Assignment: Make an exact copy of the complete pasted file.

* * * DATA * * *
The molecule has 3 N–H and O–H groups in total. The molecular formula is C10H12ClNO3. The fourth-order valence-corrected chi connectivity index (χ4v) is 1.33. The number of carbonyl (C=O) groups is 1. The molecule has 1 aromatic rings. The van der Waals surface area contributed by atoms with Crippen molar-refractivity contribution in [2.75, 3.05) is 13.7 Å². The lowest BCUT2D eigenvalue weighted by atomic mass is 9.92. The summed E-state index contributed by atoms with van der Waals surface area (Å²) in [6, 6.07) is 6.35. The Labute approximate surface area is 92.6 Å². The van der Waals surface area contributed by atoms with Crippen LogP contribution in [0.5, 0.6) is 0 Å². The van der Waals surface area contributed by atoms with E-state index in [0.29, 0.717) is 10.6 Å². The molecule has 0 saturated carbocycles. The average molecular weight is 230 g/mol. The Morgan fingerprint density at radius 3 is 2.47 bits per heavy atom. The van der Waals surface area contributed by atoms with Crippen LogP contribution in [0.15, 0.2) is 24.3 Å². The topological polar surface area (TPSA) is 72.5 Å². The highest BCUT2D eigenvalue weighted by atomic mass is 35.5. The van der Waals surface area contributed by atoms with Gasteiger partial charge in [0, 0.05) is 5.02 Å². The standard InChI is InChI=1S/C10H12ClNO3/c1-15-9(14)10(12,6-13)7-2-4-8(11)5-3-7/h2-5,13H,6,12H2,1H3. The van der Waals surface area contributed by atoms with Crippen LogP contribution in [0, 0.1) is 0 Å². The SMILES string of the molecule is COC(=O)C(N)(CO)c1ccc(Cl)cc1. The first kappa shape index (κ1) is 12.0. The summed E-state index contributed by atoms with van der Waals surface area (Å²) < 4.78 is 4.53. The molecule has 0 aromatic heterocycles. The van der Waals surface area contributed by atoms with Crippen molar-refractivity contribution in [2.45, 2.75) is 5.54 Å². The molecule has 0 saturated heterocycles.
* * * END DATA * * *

The molecule has 3 N–H and O–H groups in total. The molecular formula is C10H12ClNO3. The fourth-order valence-corrected chi connectivity index (χ4v) is 1.33. The number of carbonyl (C=O) groups is 1. The molecule has 1 aromatic rings. The van der Waals surface area contributed by atoms with Crippen molar-refractivity contribution in [2.75, 3.05) is 13.7 Å². The lowest BCUT2D eigenvalue weighted by atomic mass is 9.92. The summed E-state index contributed by atoms with van der Waals surface area (Å²) in [6, 6.07) is 6.35. The Labute approximate surface area is 92.6 Å². The van der Waals surface area contributed by atoms with Crippen LogP contribution in [0.5, 0.6) is 0 Å². The van der Waals surface area contributed by atoms with E-state index in [0.29, 0.717) is 10.6 Å². The molecule has 0 saturated carbocycles. The average molecular weight is 230 g/mol. The Morgan fingerprint density at radius 3 is 2.47 bits per heavy atom. The van der Waals surface area contributed by atoms with Crippen LogP contribution in [0.15, 0.2) is 24.3 Å². The topological polar surface area (TPSA) is 72.5 Å². The highest BCUT2D eigenvalue weighted by atomic mass is 35.5. The van der Waals surface area contributed by atoms with Gasteiger partial charge in [0, 0.05) is 5.02 Å². The standard InChI is InChI=1S/C10H12ClNO3/c1-15-9(14)10(12,6-13)7-2-4-8(11)5-3-7/h2-5,13H,6,12H2,1H3. The van der Waals surface area contributed by atoms with Crippen LogP contribution in [0, 0.1) is 0 Å². The SMILES string of the molecule is COC(=O)C(N)(CO)c1ccc(Cl)cc1. The first kappa shape index (κ1) is 12.0. The summed E-state index contributed by atoms with van der Waals surface area (Å²) < 4.78 is 4.53. The molecule has 0 aromatic heterocycles. The van der Waals surface area contributed by atoms with Crippen molar-refractivity contribution in [2.45, 2.75) is 5.54 Å². The molecule has 0 saturated heterocycles.